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Structured variable selection with sparsityinducing norms
, 2011
"... We consider the empirical risk minimization problem for linear supervised learning, with regularization by structured sparsityinducing norms. These are defined as sums of Euclidean norms on certain subsets of variables, extending the usual ℓ1norm and the group ℓ1norm by allowing the subsets to ov ..."
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Cited by 187 (27 self)
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We consider the empirical risk minimization problem for linear supervised learning, with regularization by structured sparsityinducing norms. These are defined as sums of Euclidean norms on certain subsets of variables, extending the usual ℓ1norm and the group ℓ1norm by allowing the subsets to overlap. This leads to a specific set of allowed nonzero patterns for the solutions of such problems. We first explore the relationship between the groups defining the norm and the resulting nonzero patterns, providing both forward and backward algorithms to go back and forth from groups to patterns. This allows the design of norms adapted to specific prior knowledge expressed in terms of nonzero patterns. We also present an efficient active set algorithm, and analyze the consistency of variable selection for leastsquares linear regression in low and highdimensional settings.
Structured Sparsity through Convex Optimization
, 2012
"... Sparse estimation methods are aimed at using or obtaining parsimonious representations of data or models. While naturally cast as a combinatorial optimization problem, variable or feature selection admits a convex relaxation through the regularization by the ℓ1norm. In this paper, we consider sit ..."
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Cited by 47 (6 self)
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Sparse estimation methods are aimed at using or obtaining parsimonious representations of data or models. While naturally cast as a combinatorial optimization problem, variable or feature selection admits a convex relaxation through the regularization by the ℓ1norm. In this paper, we consider situations where we are not only interested in sparsity, but where some structural prior knowledge is available as well. We show that the ℓ1norm can then be extended to structured norms built on either disjoint or overlapping groups of variables, leading to a flexible framework that can deal with various structures. We present applications to unsupervised learning, for structured sparse principal component analysis and hierarchical dictionary learning, and to supervised learning in the context of nonlinear variable selection.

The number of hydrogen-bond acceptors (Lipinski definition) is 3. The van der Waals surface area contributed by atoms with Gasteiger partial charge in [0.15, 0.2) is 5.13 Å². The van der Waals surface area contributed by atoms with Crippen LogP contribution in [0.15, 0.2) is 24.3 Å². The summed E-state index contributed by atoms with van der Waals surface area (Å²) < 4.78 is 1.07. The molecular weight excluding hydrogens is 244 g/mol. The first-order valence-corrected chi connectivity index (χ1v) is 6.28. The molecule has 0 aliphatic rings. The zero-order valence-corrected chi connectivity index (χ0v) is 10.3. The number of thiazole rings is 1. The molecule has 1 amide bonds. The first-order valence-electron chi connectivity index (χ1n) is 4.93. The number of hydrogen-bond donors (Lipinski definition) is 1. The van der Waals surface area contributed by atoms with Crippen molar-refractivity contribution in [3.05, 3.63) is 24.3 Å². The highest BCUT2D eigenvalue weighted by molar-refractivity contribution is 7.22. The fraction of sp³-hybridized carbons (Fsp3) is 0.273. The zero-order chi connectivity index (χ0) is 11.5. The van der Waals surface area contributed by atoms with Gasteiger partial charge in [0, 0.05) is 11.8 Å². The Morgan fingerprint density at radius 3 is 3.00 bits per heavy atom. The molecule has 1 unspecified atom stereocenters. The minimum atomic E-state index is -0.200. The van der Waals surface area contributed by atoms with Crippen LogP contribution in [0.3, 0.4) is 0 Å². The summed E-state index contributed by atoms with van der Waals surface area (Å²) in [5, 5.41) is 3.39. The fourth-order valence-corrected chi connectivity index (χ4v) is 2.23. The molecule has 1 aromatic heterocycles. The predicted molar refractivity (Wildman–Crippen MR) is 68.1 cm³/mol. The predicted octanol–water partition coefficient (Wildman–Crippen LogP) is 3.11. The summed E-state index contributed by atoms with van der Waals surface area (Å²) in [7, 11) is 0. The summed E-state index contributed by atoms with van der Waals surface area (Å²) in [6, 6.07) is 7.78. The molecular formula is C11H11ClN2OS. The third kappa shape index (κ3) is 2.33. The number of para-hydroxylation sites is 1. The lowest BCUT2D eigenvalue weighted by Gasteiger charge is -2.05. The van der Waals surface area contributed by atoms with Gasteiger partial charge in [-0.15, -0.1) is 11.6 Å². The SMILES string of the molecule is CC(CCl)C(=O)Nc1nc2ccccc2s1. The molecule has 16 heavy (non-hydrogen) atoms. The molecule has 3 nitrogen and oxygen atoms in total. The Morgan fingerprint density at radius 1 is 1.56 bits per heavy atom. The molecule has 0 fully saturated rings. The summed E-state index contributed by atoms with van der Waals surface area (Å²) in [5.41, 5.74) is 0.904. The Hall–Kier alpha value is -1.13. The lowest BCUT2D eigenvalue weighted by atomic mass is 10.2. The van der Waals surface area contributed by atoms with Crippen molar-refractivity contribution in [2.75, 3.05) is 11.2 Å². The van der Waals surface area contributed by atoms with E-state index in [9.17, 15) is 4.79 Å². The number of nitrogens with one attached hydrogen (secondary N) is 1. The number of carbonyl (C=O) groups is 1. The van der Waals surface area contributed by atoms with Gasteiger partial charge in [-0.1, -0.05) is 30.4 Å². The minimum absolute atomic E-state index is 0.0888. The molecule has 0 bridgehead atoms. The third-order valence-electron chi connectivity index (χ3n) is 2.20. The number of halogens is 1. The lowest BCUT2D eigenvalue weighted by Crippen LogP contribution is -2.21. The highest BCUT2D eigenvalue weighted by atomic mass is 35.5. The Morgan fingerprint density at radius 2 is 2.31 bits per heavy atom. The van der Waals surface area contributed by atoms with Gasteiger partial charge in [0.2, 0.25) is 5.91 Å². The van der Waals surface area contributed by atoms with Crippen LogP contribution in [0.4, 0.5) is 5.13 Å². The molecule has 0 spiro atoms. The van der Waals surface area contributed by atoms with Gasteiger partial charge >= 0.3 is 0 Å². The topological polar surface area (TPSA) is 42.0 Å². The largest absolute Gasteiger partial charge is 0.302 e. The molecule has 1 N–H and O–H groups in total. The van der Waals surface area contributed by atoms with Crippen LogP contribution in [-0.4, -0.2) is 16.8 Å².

Groupsparse model selection: Hardness and relaxations
, 2013
"... Groupbased sparsity models are proven instrumental in linear regression problems for recovering signals from much fewer measurements than standard compressive sensing. The main promise of these models is the recovery of “interpretable” signals along with the identification of their constituent grou ..."
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Cited by 11 (3 self)
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Groupbased sparsity models are proven instrumental in linear regression problems for recovering signals from much fewer measurements than standard compressive sensing. The main promise of these models is the recovery of “interpretable” signals along with the identification of their constituent groups. To this end, we establish a combinatorial framework for groupmodel selection problems and highlight the underlying tractability issues revolving around such notions of interpretability when the regression matrix is simply the identity operator. We show that, in general, claims of correctly identifying the groups with convex relaxations would lead to polynomial time solution algorithms for a wellknown NPhard problem, called the weighted maximum cover problem. Instead, leveraging a graphbased understanding of group models, we describe group structures which enable correct model identification in polynomial time via dynamic programming. We also show that group structures that lead to totally unimodular constraints have tractable discrete as well as convex relaxations. Finally, we study the Pareto frontier of budgeted groupsparse approximations for the treebased sparsity model and illustrate identification and computation tradeoffs between our framework and the existing convex relaxations.